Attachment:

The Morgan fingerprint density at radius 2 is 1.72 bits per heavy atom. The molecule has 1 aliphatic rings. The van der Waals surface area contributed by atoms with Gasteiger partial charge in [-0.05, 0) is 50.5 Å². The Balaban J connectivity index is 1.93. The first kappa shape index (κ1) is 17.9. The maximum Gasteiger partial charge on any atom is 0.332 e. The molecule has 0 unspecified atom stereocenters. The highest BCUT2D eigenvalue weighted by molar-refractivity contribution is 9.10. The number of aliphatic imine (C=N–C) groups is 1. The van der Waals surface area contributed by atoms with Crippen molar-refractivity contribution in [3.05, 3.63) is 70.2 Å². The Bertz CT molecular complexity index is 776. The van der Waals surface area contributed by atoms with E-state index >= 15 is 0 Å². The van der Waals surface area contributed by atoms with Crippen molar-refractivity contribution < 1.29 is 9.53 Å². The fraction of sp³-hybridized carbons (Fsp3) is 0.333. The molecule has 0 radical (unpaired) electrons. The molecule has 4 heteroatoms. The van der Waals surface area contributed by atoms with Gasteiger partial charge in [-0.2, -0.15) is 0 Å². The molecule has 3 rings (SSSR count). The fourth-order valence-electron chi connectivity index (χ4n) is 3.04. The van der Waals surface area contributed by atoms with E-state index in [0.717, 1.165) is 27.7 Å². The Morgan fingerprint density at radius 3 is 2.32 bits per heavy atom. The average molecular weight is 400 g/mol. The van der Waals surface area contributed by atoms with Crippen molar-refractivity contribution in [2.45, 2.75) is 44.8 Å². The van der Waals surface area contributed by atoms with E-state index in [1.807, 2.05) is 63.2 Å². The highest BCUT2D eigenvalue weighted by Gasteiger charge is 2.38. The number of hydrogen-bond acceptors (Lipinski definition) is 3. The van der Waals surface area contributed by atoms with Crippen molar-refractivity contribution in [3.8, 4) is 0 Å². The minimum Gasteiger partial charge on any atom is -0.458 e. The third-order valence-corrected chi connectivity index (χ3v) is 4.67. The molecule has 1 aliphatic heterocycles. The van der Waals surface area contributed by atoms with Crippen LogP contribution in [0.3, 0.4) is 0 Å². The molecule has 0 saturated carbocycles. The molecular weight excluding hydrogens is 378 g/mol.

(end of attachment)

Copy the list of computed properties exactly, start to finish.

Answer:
The Morgan fingerprint density at radius 2 is 1.72 bits per heavy atom. The molecule has 1 aliphatic rings. The van der Waals surface area contributed by atoms with Gasteiger partial charge in [-0.05, 0) is 50.5 Å². The Balaban J connectivity index is 1.93. The first kappa shape index (κ1) is 17.9. The maximum Gasteiger partial charge on any atom is 0.332 e. The molecule has 0 unspecified atom stereocenters. The highest BCUT2D eigenvalue weighted by molar-refractivity contribution is 9.10. The number of aliphatic imine (C=N–C) groups is 1. The van der Waals surface area contributed by atoms with Crippen molar-refractivity contribution in [3.05, 3.63) is 70.2 Å². The Bertz CT molecular complexity index is 776. The van der Waals surface area contributed by atoms with E-state index >= 15 is 0 Å². The van der Waals surface area contributed by atoms with Crippen molar-refractivity contribution < 1.29 is 9.53 Å². The fraction of sp³-hybridized carbons (Fsp3) is 0.333. The molecule has 0 radical (unpaired) electrons. The molecule has 4 heteroatoms. The van der Waals surface area contributed by atoms with Gasteiger partial charge in [-0.2, -0.15) is 0 Å². The molecule has 3 rings (SSSR count). The fourth-order valence-electron chi connectivity index (χ4n) is 3.04. The van der Waals surface area contributed by atoms with E-state index in [0.717, 1.165) is 27.7 Å². The Morgan fingerprint density at radius 3 is 2.32 bits per heavy atom. The average molecular weight is 400 g/mol. The van der Waals surface area contributed by atoms with Crippen molar-refractivity contribution in [2.45, 2.75) is 44.8 Å². The van der Waals surface area contributed by atoms with E-state index in [1.807, 2.05) is 63.2 Å². The highest BCUT2D eigenvalue weighted by Gasteiger charge is 2.38. The number of hydrogen-bond acceptors (Lipinski definition) is 3. The van der Waals surface area contributed by atoms with Crippen molar-refractivity contribution in [3.8, 4) is 0 Å². The minimum Gasteiger partial charge on any atom is -0.458 e. The third-order valence-corrected chi connectivity index (χ3v) is 4.67. The molecule has 1 aliphatic heterocycles. The van der Waals surface area contributed by atoms with Crippen LogP contribution in [0.3, 0.4) is 0 Å². The molecule has 0 saturated carbocycles. The molecular weight excluding hydrogens is 378 g/mol.